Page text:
Salman Rushdie is a "poor" and "sub-standard writer" who would have remained largely unknown but for his controversial book 'Satanic Verses', according to Markandey Katju, till recently a judge of the Supreme Court.
Katju, who is now the Chairman of Press Council of India, criticised the admirers of India-born author based in Britain, saying they suffered from "colonial inferiority complex" that a writer living abroad has to be great.
"Salman Rushdie dominated the Jaipur Literature Festival. I do not wish to get into the controversy whether banning him was correct or not. I am raising a much more fundamental issue," he said in a statement here.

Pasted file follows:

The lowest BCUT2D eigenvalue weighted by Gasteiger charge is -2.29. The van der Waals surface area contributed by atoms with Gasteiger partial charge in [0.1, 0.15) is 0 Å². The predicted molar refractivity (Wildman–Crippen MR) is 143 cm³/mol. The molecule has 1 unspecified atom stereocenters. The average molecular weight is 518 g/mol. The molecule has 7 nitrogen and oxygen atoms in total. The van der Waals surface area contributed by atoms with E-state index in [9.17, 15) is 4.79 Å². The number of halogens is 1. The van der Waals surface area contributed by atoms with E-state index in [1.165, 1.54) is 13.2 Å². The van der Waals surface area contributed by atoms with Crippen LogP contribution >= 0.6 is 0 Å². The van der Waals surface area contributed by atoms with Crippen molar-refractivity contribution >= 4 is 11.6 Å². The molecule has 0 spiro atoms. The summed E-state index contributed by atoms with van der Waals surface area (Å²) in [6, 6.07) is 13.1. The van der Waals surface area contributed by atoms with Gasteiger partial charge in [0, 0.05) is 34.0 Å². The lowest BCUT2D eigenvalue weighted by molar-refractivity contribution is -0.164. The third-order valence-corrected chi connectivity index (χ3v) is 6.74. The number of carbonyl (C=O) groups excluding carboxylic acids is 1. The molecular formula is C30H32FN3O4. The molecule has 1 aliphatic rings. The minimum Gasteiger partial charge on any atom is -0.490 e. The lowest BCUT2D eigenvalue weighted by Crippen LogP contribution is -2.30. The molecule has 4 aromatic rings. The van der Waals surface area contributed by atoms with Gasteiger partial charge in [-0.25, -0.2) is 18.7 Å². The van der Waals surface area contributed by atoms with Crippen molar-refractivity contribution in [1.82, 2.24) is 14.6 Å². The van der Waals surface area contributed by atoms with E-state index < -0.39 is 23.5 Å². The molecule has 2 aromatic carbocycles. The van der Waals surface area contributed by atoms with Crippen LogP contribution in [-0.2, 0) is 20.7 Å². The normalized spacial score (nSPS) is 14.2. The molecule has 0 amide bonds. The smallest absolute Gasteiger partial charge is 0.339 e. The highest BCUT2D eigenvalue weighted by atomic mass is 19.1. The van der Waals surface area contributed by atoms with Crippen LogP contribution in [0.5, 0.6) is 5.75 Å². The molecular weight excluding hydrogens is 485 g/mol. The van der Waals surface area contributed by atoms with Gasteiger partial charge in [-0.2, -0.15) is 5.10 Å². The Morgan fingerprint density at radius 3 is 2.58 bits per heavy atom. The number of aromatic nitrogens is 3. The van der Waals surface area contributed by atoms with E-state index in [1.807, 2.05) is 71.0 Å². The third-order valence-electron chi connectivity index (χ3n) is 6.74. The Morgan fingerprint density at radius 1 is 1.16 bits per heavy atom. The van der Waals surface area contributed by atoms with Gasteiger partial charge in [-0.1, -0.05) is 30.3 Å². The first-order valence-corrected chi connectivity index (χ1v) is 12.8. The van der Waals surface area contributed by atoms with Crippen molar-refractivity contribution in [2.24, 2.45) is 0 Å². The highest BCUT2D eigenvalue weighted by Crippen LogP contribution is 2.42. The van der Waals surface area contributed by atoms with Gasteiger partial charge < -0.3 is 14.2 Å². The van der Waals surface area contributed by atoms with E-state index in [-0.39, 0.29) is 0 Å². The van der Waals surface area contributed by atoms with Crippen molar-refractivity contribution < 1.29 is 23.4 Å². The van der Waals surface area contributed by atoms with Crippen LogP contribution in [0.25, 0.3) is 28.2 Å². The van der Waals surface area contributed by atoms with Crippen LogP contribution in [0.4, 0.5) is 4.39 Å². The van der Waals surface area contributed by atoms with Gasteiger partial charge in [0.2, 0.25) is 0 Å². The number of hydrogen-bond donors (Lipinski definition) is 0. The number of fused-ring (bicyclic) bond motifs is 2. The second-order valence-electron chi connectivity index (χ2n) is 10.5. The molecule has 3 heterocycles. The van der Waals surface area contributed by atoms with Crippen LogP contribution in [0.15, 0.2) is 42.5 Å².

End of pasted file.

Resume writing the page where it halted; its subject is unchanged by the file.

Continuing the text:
"I have read some of Rushdie's works and am of the opinion that he is a poor writer, and but for 'Satanic Verses' would have remained largely unknown. Even 'Midnight's Children' is hardly great literature," Katju contended.
He went on to add that the "whole problem with the so-called educated Indians of today is that they still suffer from the colonial inferiority complex. So whoever lives in London and New York must be a great writer, while writers living in India are inferior."
On the controversy surrounding Rushdie during the festival which ended yesterday, he said, "I am not in favour of religious obscurantism. But neither do I wish to elevate a sub-standard writer into a hero."